Nash Rambler Landau[edit]

1951 Nash Rambler Landau

In 1950, Nash Motors introduced the Rambler Landau model, which used a cabrio coach body style.[12]

This model was described as a "convertible landau"[13] and the roof section from the top of the windscreen could be retracted into the trunk/boot. As per other convertible coupes, a "bridge beam" steel structure remained in place at the top of the doors and windows.[14] The Rambler's strong body structure eliminated the internal bracing that was normally needed on other open cars.[13]

Landau bar[edit]

Landau bar on the rear quarter panel of a Cadillac hearse

A landau bar is an ornamental S-shaped metallic bar installed on the rear quarter panel of a car. Mostly used on hearses, the landau bar represents the folding roof structure on a Landau carriage.[15][16]

Since the mid-1940s, landau bars have been commonly used on hearses in the United States[17] and the Philippines.

References[edit]

  1. ^ Demuro, Doug (28 November 2016). "Remember the Landau Roof?". Autotrader. Retrieved 26 October 2020.
  2. ^ Upton, Chad (22 November 2010). "Why Some Cars Have Fake Convertible Roofs". Broken Secrets. Retrieved 26 October 2020.
  3. ^ Haajanen, Lennart W. (2003). Illustrated dictionary of automobile body styles. Jefferson, N.C.: McFarland. ISBN 9780786412761.
  4. ^ a b c Muaddi, Nadeem (12 January 2014). "Why Do We Call It a 'Landau Top'?". The Hog Ring. Retrieved 26 October 2020.
  5. ^ S.A.E. Handbook. Society of Automotive Engineers. 1935. p. 730. Retrieved 3 April 2014.
  6. ^ Locke, William S. (2007). Elcar and Pratt automobiles: the complete history. Mcfarland. p. 87. ISBN 9780786432547. Retrieved 3 April 2014.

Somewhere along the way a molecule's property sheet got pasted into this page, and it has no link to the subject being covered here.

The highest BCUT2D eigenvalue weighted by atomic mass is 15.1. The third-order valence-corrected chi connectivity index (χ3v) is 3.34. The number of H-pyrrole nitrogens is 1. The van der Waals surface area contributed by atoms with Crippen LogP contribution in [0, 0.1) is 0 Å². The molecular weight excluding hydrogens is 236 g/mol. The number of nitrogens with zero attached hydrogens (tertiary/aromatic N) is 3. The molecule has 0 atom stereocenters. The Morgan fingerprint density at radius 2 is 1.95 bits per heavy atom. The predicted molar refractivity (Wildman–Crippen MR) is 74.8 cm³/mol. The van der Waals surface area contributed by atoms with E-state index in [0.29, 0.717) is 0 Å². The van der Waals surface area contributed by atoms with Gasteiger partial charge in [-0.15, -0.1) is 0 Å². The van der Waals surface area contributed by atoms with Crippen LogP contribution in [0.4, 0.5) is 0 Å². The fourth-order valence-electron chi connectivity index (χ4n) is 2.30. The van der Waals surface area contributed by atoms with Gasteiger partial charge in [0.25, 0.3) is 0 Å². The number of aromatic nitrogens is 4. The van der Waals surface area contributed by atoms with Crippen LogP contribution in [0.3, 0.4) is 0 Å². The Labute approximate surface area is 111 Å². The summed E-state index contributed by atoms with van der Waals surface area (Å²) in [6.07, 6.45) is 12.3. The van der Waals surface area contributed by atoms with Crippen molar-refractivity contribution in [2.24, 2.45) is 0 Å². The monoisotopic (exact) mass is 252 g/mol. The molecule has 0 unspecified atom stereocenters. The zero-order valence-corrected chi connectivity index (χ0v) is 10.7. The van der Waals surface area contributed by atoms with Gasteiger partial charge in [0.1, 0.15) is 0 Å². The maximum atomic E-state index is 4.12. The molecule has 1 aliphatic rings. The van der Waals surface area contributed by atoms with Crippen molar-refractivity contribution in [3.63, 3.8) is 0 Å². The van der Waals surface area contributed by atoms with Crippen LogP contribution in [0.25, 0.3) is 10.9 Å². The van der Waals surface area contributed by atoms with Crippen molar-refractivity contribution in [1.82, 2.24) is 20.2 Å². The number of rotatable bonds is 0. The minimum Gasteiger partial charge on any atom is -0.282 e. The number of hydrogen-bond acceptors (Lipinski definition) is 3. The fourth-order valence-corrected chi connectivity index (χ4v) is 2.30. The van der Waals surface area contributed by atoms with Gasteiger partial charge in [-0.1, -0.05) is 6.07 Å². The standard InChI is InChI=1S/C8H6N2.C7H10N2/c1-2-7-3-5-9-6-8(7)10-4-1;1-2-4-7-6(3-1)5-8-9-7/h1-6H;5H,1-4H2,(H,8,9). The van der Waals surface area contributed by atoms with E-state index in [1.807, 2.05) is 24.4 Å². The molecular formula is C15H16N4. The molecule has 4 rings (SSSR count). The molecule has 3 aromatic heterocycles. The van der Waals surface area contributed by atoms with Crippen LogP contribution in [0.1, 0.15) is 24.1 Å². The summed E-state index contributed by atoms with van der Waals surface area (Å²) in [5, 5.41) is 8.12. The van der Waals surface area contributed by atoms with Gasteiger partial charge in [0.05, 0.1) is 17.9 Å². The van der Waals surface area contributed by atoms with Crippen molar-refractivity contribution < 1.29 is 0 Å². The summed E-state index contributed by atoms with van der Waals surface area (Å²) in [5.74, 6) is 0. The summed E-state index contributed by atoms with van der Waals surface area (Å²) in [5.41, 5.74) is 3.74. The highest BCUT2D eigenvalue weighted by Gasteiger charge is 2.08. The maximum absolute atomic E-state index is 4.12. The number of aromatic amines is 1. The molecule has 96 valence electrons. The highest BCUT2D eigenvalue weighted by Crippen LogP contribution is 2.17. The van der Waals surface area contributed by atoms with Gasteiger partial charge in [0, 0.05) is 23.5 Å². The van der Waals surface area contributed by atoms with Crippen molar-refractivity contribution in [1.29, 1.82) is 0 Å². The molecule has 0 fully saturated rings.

7. ^ a b The Merriam-Webster new book of word histories. Merriam-Webster. 1991. p. 359. ISBN 9780877796039. Retrieved 3 April 2014. Landau used on automobiles 1920s mostly advertising device to indicate a fixed roof without a rear quarter window.
  8. ^ "Glossary A-Z (landau top)". haartz.com. Retrieved 26 October 2020.
  9. ^ "1957 New Car parade: Chrysler family makes debut". Popular Mechanics. 106 (5): 104. November 1956. Retrieved 3 April 2014.
  10. ^ "1957 Imperial foldout". oldcarbrochures.com. p. 5. Retrieved 26 October 2020.
  11. ^ Gunnell, John (25 October 2005). American Cars of the 1960s: A Decade of Diversity. Krause Publications. p. 87. ISBN 9780896891319. Retrieved 3 April 2014.
  12. ^ Flory, Jr., J. Kelly (2008). American Cars, 1946-1959: Every Model, Year by Year. McFarland. pp. 295–298. ISBN 9780786452309. Retrieved 3 April 2014.
  13. ^ a b "Rambler". Automobile Quarterly. 33 (2): 33. 1994.
  14. ^ Gunnel, John (2004). Standard Guide to 1950s American Cars. Krause Publications. pp. 162–163. ISBN 9780873498685. Retrieved 3 April 2014.
  15. ^ "Why Do Hearses Have Metal S-Shaped Scrolls Where the Back Windows Should Be?". www.mentalfloss.com. Retrieved 14 June 2018.
  16. ^ "Landau Bars On Hearses Are So Very Stupid". www.jalopnik.com. Retrieved 14 June 2018.
  17. ^ Schechter, Harold (2009). The Whole Death Catalog: A Lively Guide to the Bitter End. Ballantine Books. p. 119. ISBN 9780345512512. Retrieved 3 April 2014.

See also[edit]